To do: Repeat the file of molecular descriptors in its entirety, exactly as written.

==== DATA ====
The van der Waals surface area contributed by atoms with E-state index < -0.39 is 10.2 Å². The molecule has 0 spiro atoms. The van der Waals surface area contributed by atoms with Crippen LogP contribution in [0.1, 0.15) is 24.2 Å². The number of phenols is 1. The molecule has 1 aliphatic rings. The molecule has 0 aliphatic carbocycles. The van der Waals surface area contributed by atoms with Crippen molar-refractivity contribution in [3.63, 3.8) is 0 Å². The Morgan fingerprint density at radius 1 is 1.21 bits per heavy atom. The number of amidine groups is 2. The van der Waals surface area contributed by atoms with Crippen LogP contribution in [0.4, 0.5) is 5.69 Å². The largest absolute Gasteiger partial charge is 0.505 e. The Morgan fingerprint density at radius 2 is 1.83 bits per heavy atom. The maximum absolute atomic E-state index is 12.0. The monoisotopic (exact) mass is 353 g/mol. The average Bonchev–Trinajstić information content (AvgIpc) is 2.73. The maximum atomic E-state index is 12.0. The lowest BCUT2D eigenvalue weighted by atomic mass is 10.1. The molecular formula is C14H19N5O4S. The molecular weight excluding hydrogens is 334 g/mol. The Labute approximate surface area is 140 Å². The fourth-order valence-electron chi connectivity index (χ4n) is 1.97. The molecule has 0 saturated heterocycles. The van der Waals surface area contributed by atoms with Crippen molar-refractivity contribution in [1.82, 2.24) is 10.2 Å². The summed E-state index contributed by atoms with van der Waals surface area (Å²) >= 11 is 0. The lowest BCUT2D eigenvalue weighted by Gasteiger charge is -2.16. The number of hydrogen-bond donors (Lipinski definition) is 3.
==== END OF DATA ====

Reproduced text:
The van der Waals surface area contributed by atoms with E-state index < -0.39 is 10.2 Å². The molecule has 0 spiro atoms. The van der Waals surface area contributed by atoms with Crippen LogP contribution in [0.1, 0.15) is 24.2 Å². The number of phenols is 1. The molecule has 1 aliphatic rings. The molecule has 0 aliphatic carbocycles. The van der Waals surface area contributed by atoms with Crippen molar-refractivity contribution in [3.63, 3.8) is 0 Å². The Morgan fingerprint density at radius 1 is 1.21 bits per heavy atom. The number of amidine groups is 2. The van der Waals surface area contributed by atoms with Crippen LogP contribution in [0.4, 0.5) is 5.69 Å². The largest absolute Gasteiger partial charge is 0.505 e. The Morgan fingerprint density at radius 2 is 1.83 bits per heavy atom. The maximum absolute atomic E-state index is 12.0. The monoisotopic (exact) mass is 353 g/mol. The average Bonchev–Trinajstić information content (AvgIpc) is 2.73. The maximum atomic E-state index is 12.0. The lowest BCUT2D eigenvalue weighted by atomic mass is 10.1. The molecular formula is C14H19N5O4S. The molecular weight excluding hydrogens is 334 g/mol. The Labute approximate surface area is 140 Å². The fourth-order valence-electron chi connectivity index (χ4n) is 1.97. The molecule has 0 saturated heterocycles. The van der Waals surface area contributed by atoms with Crippen molar-refractivity contribution in [1.82, 2.24) is 10.2 Å². The summed E-state index contributed by atoms with van der Waals surface area (Å²) >= 11 is 0. The lowest BCUT2D eigenvalue weighted by Gasteiger charge is -2.16. The number of hydrogen-bond donors (Lipinski definition) is 3.